About Living Seawalls

Living Seawalls – a project founded in Sydney Harbour – has a nature-based solution to the construction boom in our seas. Building on more than 20 years of research and using state-of-the-art 3D printing technology, we have developed modular habitat panels fitted to built structures that mimic natural features such as rock pools, crevices and ledges and sponge gardens, helping marine life thrive. The complex surfaces of the panels increase the habitat area for growth of seaweeds, shellfish and other marine life and provide shelter from predators. Living Seawalls habitats are up to 10° C cooler than the unprotected surface of built structures, providing protection to marine life as the climate warms.

To date we have developed 10 different types of seawall panel and 4 different types of piling module. Our research program has shown that after only 2 years, marine life has increased by 36%. Our panels are home to more than 100 species of fish, invertebrates, and seaweed. What started as a single Living Seawall in Sydney Harbour has expanded to 26 Living Seawalls created with more than 1000 panels in Australia and internationally. In the next 5 years we aim to have Living Seawalls in every continent and support the connection of people with the oceans, particularly around urbanised areas – where most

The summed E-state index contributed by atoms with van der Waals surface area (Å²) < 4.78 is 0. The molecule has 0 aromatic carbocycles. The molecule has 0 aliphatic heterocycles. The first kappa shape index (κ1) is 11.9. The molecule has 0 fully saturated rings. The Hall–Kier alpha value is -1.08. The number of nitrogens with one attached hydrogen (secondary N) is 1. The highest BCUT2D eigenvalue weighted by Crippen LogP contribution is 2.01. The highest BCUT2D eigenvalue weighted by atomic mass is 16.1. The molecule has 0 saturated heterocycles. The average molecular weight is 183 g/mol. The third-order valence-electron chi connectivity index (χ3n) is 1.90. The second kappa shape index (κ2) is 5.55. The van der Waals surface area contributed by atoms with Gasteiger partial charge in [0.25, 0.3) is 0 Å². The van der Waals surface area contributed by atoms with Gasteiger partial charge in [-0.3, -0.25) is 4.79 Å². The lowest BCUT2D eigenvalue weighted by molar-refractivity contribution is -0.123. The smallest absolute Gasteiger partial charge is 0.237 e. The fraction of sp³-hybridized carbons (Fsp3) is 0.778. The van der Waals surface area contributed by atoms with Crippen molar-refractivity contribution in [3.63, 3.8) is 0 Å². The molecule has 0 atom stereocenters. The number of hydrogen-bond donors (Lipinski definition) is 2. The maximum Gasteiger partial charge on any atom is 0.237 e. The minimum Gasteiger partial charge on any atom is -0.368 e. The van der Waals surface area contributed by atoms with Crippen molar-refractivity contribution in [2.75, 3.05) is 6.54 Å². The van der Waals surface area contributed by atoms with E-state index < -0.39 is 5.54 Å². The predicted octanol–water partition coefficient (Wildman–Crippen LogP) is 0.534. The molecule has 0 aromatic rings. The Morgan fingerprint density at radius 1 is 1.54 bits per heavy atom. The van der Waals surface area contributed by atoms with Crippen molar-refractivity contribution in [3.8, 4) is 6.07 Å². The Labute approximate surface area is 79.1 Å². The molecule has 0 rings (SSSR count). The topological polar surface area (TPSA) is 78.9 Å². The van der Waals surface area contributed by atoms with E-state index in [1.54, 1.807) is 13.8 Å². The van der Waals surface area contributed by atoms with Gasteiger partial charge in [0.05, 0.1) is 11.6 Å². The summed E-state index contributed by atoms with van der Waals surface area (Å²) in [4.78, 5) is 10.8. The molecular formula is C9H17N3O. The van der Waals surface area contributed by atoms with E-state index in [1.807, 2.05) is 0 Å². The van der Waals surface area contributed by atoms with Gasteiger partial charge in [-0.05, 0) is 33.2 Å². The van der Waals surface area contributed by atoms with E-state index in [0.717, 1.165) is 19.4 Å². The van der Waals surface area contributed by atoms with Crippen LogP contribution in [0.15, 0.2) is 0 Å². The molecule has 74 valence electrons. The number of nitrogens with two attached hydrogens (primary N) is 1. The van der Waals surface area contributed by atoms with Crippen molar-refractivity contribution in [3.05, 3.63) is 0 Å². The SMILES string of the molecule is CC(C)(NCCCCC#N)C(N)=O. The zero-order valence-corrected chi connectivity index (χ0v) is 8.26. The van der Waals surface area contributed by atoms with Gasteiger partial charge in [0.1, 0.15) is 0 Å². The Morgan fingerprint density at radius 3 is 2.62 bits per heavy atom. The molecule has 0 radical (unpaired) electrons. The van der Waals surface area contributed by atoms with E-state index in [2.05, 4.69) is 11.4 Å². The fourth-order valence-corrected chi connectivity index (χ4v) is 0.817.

people live, work and play.

About UMass Boston School for the Environment, Boston Harbor Now, and The Earthshot Prize

The UMass Boston School for the Environment offers a unique opportunity for aspiring environmental
researchers and leaders to ensure a prosperous and just future for our planet. We bring together smart,
committed, and ambitious people from across the world whose interests vary from urban planning to
sustainability to marine science to environmental management and everything in between. For our school,
it’s not about a job. We’re driven by purpose – looking beyond ourselves to pursue careers that make
positive, sustainable contributions to our planet and people.